nop's riends and backers are wanting 3 to 2
on their man's chances of victory, and
Smith's backers refuse to lay that amount
of odds. Judzing from what Wannop did
when he was in this country there ought to
be at least 3 to 1 in the contest, that is if
Smith's backers expect their champion to
do anything with Peter Jackson. The lat
ter would soon have Wannop bora de com
bat, in fact there are mauy second rate
pugilists in this country who wouldi soon
polish off Mr. Wannop. This fact leads me
to believe that the "receipts" are what the
principals are most anxious about
Have yon ever tasted "McKim?" "Mc
Kiui," old enough to vote 4 years ago
"McKim" that tickles the palate of club
men and connoisseurs that has a bouquet as
rich as Burgundy, and a flavor which dis
tillers of these days have not the power to
produce. Twenty-five-year-old "McKim,"
possessing all the transparency of cham
pagne and the "wood-taste" which comes
irom lviug in the barrels in a rool, dry cel
lar. That's the "McKim" sold onlv at the
Half Centnrv Liquor House of John Mc
Cullough, 523 Liberty street, foot of Fifth
Welcome tbe Dieter,
For it is the real friend of the consumer of
gas. If you use the Anderson burners you
will eet your gas for less money than you
did by contract system.
Fireplaces can be changed for $1 50 to
$2 00 each.
The Anderson gas fire is certainly the
most artistic device in the market
See it before vou finish your new house.
Now on exhibition at the office of Stand
ard Plumbing Co., 82 Fourth avenue.
TAPESTRY BRU-sELS CARPET
At 75 Cenla Per Yard.
Our great special sale ol carpets is boom
ing. Beason The prices would scare the man
ufacturer. We have 8,000 yards Eoxbury and 10-'
wire Smith's tapestry brussels carpet at 75
cents per yard.
This grade sells at 90 cents a yard every
where. Edward Groetz'inoer,
627 and 629 Penn avenue.
The Finest Knlgbta Templar Charms a
Also 32 combination charms, nothing nicer
made Prices from $12 to $100, no inferior
goods kept Masonic charms, pins and
rings. James McKee, jeweler, 420 Smith
field street, one door below Diamond street,
formerly 13 Filth avenue. Diamonds,
watches, clocks, jewelry, silverware, etc.
The Bleiman collection of paintings,
which will be on sale at tbe Gillespie gal
leries commencing October 1, consists of
works of the following artists: Schryer,
Corot, Jacqne, Detti, Grelleron, Henner,
Haag, Beichter. J. A. Walker, Verbeck
boven, Defaux, Perault, Fishell, Cassanova
and many others. .
How to OInke Dome Ilnppy.
Visit the Exposition and get some of the
delicious hot cakes and waffies distributed
free irom the stand of S. S. Marvin & Co.
Then buy a sack ol Marvin's superior seli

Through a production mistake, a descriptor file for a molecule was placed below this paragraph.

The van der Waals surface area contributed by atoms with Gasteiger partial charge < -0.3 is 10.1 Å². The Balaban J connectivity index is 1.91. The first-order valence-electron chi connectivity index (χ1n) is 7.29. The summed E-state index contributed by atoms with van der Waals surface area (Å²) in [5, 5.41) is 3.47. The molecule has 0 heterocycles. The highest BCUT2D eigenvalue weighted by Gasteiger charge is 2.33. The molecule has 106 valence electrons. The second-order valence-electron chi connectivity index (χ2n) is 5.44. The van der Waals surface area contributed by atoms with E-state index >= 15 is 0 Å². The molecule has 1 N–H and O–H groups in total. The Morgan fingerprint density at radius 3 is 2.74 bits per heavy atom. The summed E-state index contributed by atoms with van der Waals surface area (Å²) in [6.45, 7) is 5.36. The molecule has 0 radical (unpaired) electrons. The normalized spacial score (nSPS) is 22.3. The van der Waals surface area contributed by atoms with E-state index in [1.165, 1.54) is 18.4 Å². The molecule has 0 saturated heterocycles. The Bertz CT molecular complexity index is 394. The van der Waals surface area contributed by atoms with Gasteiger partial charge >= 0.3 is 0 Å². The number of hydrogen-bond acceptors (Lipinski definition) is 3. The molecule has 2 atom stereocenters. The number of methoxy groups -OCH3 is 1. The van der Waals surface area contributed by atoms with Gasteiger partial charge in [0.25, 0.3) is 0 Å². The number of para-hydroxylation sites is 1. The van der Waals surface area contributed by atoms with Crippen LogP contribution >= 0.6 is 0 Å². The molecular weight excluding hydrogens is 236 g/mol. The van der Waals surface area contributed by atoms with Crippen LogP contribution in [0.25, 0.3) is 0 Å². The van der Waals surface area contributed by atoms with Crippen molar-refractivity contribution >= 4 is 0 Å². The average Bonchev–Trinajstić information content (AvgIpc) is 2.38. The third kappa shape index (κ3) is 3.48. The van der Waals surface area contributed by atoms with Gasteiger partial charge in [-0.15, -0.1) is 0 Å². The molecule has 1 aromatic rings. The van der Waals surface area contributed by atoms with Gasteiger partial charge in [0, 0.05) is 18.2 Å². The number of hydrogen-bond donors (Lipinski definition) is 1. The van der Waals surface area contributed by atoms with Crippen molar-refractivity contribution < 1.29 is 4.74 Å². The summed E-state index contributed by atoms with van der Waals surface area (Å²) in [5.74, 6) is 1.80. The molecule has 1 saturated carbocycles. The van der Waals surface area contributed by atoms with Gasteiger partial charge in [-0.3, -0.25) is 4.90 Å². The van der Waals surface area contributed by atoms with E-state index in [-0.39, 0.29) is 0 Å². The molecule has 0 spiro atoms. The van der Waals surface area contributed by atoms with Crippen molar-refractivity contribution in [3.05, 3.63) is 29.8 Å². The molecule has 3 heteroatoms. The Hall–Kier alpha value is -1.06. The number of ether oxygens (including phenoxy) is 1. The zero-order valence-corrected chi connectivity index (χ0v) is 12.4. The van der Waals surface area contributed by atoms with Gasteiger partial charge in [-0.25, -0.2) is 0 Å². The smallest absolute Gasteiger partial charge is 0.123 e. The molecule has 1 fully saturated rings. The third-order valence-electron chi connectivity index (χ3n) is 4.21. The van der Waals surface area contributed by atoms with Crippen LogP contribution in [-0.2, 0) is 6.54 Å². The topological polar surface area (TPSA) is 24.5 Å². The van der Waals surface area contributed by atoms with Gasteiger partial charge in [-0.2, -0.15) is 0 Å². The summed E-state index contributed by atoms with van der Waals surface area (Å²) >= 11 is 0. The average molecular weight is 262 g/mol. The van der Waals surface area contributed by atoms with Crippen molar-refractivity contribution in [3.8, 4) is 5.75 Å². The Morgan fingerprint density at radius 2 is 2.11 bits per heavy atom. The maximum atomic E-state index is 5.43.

rising pancake flour to take home with you
and be happy. TTSSu
Fob a finely cut, neat-fitting suit leave
your order with Walter Anderson, 700
Smithfield street, whose stock of English
suitings and Scotch tweeds is the finest in
the market; imported exclusively for his
Upholstering and repairing of all
kinds of furniture at moderate prices.
Haugh & Kee.nan,
33 and 34 Water st 'Phone, 1626.
Practical Office Drkn
Should combine every convenience for trans
acting business, shelves, drawers, pigeon
holes, and must also economize space. Such
desks mav be had of the Stevens Chair Co.,
3 Sixth s'treet
$175 will buy a fine upright piano only
used 4 months. Must be sold at once, as
owner is leaving the city. Inquire Echols,
McMnrray & Co., 123 Sandusky st, Alle
gheny. Geo. H. Bennett & Bbo., 135 First
avenue, Pittsburg, are the largest holders of
pure rye whisky in the city.
Tbe Trrdlct Reached
After hearing the trstimonv of all who use
it, is that Frauenbeim & Vllsack'sPilsner
beer is the best made. Coll for it Kept
by all dealers.
Visitors to the Exposition, don't fail to
call at Steinmann'sand seethe most elegant
line of new novelties in jewelry in the two
cities, at lowest prices. 107 Federal st.
Those slightly imperfect drops d' ets,
$2 50 quality, we are selling at 91 25, are a
rarebirgain. Hugus & Hacke.
1,200 plush sacquesand jackets from $9 50
to (25; the best and cheapest ever offered.
Examine at Bosenbaum & Go's.
A KING OF THE TURK
The Wonderful Jumper That Died
Kecently Between the Flags.
HOW HIS TEMPER WAS 0VEBC01IE.
B0UEKE COCHKAN AND HIS SUCCESSOR
IWBlITXir TOB THE DISPATCH.
HE news was
flashed over the
wires a few days ago
that "Bourke Coch
ran is dead," and
wherever there is a
love for the race
horse there were expressions
of general regret over the
untimely death of the gal
lant tteeplechaser who, to
gether with sneb horses as
Diavolo, Derby, Trouble,
Bertha and Judith, has